KUALA LUMPUR – November 7, 2019: One of the easiest way to determine whether a child restraint system (CRS) meets the international standard is to cross-check the information from its label and QR (quick response) code.
Malaysian Institute Of Road Safety Research (Miros) gave the guide in response to complaints that it is not practical to expect the public to know all the United Nation’s certifications governing the matter and that there were cases of brand manufacturers that failed to pass the standard but still attach the required labels illegally.
“All certified CRS will come with a valid QR label sticker from Miros and an orange e-mark sticker with information on what standard the CRS is adhering to,” said Miros research officer Noor Faradila Paiman.
“With this, all the consumer needs to do is to scan the QR label with a smartphone, and cross check the information on standard adhered online with the one displayed on the orange e-mark sticker. If it is the same, then it is certified,” she added.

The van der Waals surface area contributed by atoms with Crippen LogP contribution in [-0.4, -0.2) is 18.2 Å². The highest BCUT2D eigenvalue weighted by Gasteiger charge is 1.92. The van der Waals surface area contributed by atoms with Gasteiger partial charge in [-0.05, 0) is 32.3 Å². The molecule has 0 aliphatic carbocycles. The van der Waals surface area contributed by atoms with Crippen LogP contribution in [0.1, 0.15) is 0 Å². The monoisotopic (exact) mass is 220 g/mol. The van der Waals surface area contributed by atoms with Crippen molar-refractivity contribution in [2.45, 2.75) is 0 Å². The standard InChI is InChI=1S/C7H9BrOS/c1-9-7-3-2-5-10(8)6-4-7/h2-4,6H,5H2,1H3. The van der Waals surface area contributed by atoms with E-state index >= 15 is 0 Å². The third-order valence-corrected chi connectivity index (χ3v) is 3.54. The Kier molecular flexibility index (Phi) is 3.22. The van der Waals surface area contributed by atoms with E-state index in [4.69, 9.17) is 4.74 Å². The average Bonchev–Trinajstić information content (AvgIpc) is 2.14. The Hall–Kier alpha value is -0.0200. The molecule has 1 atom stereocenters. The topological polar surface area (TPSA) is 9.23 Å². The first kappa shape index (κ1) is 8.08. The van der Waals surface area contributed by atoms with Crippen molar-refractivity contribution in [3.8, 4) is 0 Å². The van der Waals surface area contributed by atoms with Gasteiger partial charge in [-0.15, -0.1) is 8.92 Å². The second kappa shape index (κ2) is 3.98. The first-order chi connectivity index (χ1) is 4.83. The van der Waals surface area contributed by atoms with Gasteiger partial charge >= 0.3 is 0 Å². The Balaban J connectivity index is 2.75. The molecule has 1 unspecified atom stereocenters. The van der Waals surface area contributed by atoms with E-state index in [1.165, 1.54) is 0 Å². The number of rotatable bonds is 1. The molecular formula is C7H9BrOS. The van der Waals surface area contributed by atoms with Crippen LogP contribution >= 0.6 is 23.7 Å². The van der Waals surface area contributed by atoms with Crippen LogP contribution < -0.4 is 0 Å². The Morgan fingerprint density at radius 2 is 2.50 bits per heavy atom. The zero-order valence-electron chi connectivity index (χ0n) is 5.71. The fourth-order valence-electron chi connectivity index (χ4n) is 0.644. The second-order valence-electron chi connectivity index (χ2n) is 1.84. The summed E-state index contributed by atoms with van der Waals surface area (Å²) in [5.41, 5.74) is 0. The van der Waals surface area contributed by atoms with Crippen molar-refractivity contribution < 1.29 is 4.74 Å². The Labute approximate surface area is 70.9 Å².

Faradila said just by scanning the QR label, a consumer may also finds out the exact specification and category a CRS falls under to determine its suitability for a child’s height and weight.
She also said that Miros will come up with a full list of recommended CRS soon.
As for uncertified CRS, Faradila said they were not tested, which means that no one knows how well it can protect children.
“That is why Miros encourages parents to only use certified CRS only,” she said.
The law that compels the use of CRS on those who ferry infants in their car will come into effect next year. However, the penalties and specifics of the law have yet to be outlined.
Giving her insight, Faradila said that it is most likely that those that already have a child seat, even if it is uncertified may escape the penalty.
“Mandatory CRS use for children is part of the government’s effort to save children, its purpose is not just to punish but to encourage people to use CRS,” she said.
According to a study, CRS could reduce the risk of death by up to 70 per cent for infants and 50 percent for children, aged between one and five